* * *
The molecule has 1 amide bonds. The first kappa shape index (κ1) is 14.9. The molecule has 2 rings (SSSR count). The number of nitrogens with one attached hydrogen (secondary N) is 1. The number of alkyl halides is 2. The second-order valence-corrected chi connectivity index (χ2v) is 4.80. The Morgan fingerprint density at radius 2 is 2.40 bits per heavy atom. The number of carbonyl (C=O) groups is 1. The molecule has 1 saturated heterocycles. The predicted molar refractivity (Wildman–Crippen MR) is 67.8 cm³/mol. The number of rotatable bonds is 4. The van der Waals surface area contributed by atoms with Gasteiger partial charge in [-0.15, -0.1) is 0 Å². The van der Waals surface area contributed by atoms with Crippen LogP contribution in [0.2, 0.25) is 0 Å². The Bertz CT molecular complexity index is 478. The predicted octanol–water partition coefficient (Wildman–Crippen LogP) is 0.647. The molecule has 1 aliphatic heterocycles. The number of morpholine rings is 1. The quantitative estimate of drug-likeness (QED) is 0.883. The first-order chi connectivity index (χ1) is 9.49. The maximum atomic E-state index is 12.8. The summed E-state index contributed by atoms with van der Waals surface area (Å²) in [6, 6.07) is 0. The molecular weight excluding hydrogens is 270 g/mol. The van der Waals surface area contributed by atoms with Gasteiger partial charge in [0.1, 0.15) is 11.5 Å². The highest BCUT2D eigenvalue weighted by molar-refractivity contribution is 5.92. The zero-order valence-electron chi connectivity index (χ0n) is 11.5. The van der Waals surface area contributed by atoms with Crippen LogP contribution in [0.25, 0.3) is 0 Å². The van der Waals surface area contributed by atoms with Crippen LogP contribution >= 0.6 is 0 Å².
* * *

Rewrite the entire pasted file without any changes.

The molecule has 1 amide bonds. The first kappa shape index (κ1) is 14.9. The molecule has 2 rings (SSSR count). The number of nitrogens with one attached hydrogen (secondary N) is 1. The number of alkyl halides is 2. The second-order valence-corrected chi connectivity index (χ2v) is 4.80. The Morgan fingerprint density at radius 2 is 2.40 bits per heavy atom. The number of carbonyl (C=O) groups is 1. The molecule has 1 saturated heterocycles. The predicted molar refractivity (Wildman–Crippen MR) is 67.8 cm³/mol. The number of rotatable bonds is 4. The van der Waals surface area contributed by atoms with Gasteiger partial charge in [-0.15, -0.1) is 0 Å². The van der Waals surface area contributed by atoms with Crippen LogP contribution in [0.2, 0.25) is 0 Å². The Bertz CT molecular complexity index is 478. The predicted octanol–water partition coefficient (Wildman–Crippen LogP) is 0.647. The molecule has 1 aliphatic heterocycles. The number of morpholine rings is 1. The quantitative estimate of drug-likeness (QED) is 0.883. The first-order chi connectivity index (χ1) is 9.49. The maximum atomic E-state index is 12.8. The summed E-state index contributed by atoms with van der Waals surface area (Å²) in [6, 6.07) is 0. The molecular weight excluding hydrogens is 270 g/mol. The van der Waals surface area contributed by atoms with Gasteiger partial charge in [0.1, 0.15) is 11.5 Å². The highest BCUT2D eigenvalue weighted by molar-refractivity contribution is 5.92. The zero-order valence-electron chi connectivity index (χ0n) is 11.5. The van der Waals surface area contributed by atoms with Crippen LogP contribution in [0.25, 0.3) is 0 Å². The van der Waals surface area contributed by atoms with Crippen LogP contribution >= 0.6 is 0 Å².